Building an Authentic Community of Practice


 #4: Clash of Value Systems

Some cultural attitudes, behaviors, and expectations that influence people in our society include gender roles and the family dynamic. Growing up in a Jamaican and Ghanian household has shaped my perspectives on majority of things. For example; Both Jamaican and Ghanaian cultures often place a strong emphasis on family and community ties. In Jamaican culture, the concept of “family” extends beyond immediate relatives, and includes extended family members and close friends. Similarly, in Ghanaian culture, the extended family plays a central role in providing support and guidance. Growing up in such environments influenced my decision-making because I prioritize familial obligations and seek approval or guidance from elders when making significant life choices. Growing up in this household has also shaped the way I interact with others. Both Jamaican and Ghanaian cultures place a strong emphasis on respect for elders and authority figures. I was taught from a young age to show deference and courtesy in my interactions with others, particularly those who are older or hold positions of authority. A specific scenario where I realized the impact of social norms was in the school system. I saw via the news that a teenage wrestler by the name of Andrew Johnson, was told by a referee that he could not participate in his tournament unless he cut his dreads. So Andrew literally cut his dreads with scissors before the match. I 100 percent do not agree with this and I feel like it was blatant racism. Because of hair Andrew wasn’t deemed as ” qualified” to wrestle? That makes no sense.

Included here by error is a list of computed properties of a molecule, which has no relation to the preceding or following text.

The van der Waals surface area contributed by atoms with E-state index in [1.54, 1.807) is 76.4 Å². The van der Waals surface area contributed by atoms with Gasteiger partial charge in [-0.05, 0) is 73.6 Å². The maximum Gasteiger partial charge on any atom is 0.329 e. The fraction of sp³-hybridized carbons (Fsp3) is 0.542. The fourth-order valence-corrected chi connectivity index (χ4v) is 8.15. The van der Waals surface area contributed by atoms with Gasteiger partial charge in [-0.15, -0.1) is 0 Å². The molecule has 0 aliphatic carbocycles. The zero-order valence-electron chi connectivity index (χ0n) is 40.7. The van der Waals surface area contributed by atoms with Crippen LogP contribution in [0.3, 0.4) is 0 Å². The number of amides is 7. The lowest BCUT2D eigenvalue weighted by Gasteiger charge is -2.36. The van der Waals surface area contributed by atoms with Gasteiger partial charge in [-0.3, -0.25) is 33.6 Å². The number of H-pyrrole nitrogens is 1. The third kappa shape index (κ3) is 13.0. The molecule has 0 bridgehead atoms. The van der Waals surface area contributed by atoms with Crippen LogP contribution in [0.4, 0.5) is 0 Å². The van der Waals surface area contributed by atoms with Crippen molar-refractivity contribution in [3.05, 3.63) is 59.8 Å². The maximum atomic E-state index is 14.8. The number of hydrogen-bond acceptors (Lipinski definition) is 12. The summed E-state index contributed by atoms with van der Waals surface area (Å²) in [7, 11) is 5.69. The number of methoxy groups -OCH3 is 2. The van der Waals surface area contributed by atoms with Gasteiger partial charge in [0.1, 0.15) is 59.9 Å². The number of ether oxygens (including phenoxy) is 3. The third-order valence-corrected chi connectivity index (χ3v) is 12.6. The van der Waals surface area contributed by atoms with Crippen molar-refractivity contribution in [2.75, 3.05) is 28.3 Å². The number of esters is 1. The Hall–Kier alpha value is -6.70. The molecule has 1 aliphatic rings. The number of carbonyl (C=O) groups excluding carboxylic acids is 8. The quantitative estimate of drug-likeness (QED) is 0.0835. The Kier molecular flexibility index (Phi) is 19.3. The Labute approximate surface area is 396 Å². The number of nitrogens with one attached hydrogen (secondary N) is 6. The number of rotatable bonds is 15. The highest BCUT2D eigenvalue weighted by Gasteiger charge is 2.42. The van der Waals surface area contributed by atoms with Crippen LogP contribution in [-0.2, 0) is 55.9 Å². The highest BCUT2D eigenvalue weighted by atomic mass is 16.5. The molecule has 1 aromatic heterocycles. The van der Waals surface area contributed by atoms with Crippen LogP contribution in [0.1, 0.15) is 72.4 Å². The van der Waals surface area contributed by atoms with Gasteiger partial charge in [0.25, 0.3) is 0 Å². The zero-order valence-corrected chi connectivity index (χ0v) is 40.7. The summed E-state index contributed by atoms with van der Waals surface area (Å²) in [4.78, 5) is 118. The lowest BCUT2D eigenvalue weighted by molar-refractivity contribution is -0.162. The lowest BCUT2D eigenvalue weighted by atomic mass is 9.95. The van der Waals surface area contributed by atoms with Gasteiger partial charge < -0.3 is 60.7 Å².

I am still learning on ways to the dominant ideas or practices around hierarchies of race, class, gender, sexuality, and/or ability that are so deeply ingrained. I think one step that I took was applying for this class because I t really brings me to a deeper mental awareness.